Revenue from Other Value-Added Services
The remaining 8% of PayPal’s revenues come from other value-added services. These are net revenues derived from revenues earned through the following:
- Partnerships: PayPal earns revenue from its partnerships with other companies. For instance, it recently partnered with DoorDash and will now process payments for the food delivery service. These partnerships are typically in the form of revenue-sharing arrangements. However, the companies don’t disclose the terms of their agreements.
- Referral fees: PayPal charges referral fees on cash back rewards and other incentives it provides to customers. For example, if you use PayPal to pay for a purchase through Ebates, you’ll get 2% cash back. PayPal keeps a portion of this cash back as a referral fee.
- Interest on cash loans: PayPal’s working capital program provides cash loans to businesses. The company charges a fee for this service and earns interest on the cash it gives to companies. Businesses such as banks typically make interest on the deposits they hold. However, because PayPal isn’t a bank, it doesn’t earn interest on customer balances.
- Investment gains: PayPal also earns revenue from its investments. The company invests any excess cash not needed to run its business in various asset classes such as government bonds, corporate bonds, and equities.
- Interest on assets underlying certain customer balances: PayPal earns interest on the assets it holds to back the customer balances in certain PayPal accounts. The company invests this money in low-risk investments such as government bonds.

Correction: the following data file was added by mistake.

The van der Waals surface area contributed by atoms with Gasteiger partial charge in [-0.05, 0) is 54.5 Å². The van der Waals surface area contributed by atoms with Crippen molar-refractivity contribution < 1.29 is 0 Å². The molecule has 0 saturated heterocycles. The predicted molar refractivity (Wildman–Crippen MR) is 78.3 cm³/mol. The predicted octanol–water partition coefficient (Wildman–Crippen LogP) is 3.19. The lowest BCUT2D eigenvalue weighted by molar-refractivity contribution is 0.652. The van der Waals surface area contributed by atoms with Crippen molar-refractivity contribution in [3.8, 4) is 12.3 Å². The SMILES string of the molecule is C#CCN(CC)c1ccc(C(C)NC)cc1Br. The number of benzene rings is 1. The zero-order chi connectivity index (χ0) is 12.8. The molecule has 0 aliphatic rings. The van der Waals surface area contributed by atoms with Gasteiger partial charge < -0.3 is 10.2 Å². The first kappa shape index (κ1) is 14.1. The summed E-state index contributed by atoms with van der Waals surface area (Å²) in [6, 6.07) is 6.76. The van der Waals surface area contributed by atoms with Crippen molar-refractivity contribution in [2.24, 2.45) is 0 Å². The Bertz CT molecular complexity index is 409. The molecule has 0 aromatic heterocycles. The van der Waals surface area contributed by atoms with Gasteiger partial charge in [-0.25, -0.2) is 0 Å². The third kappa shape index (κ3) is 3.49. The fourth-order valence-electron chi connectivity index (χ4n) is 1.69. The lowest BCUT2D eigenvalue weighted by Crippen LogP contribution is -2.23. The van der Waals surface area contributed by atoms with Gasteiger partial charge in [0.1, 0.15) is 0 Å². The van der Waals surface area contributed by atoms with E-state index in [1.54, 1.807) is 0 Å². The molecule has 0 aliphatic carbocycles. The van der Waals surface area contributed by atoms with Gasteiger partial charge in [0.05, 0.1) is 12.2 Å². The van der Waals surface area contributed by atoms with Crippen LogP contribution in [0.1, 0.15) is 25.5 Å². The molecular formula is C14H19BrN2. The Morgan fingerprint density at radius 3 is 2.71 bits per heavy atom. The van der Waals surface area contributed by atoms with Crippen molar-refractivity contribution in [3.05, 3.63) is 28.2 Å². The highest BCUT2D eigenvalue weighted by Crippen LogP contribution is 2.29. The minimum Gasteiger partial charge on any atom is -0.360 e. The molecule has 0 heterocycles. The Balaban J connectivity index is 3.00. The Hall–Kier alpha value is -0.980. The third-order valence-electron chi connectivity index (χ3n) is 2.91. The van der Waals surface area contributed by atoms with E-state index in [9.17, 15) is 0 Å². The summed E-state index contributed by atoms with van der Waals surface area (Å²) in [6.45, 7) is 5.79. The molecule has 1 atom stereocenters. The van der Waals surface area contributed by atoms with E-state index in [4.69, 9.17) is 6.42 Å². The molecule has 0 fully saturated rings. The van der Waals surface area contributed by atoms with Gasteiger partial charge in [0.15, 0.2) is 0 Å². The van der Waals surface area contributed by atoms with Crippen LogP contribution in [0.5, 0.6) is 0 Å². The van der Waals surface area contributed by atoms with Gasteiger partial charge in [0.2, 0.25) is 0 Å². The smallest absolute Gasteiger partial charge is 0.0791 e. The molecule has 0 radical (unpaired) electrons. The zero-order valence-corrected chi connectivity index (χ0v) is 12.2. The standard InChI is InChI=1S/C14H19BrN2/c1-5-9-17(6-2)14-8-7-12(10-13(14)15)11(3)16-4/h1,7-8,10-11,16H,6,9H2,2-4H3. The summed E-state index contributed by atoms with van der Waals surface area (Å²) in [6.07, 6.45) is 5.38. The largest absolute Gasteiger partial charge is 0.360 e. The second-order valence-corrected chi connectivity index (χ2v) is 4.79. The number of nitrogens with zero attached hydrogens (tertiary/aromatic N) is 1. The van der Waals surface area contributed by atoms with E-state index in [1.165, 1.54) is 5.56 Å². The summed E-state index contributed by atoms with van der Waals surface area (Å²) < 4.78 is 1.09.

See also: ADT Business History
How PayPal Makes Money from Its Subsidiaries
PayPal has several brands operating under the PayPal Holdings umbrella. The diversified nature of PayPal’s subsidiary companies allows it to mitigate some risks associated with being a payment processor. Below is a brief overview of each subsidiary and how it contributes to PayPal’s overall business:
Venmo is a peer-to-peer payments platform that allows users to transfer money to friends and family without using a credit or debit card. The company doesn’t charge transaction fees for regular bank account transfers.
Instead, it makes money through interchange fees, affiliate partnerships, check cashing, and withdrawal fees. Venmo estimates its total user base to grow from 76 million in Q2 2021 to 120 million in 2023. PayPal expects a positive operating income by the end of 2022.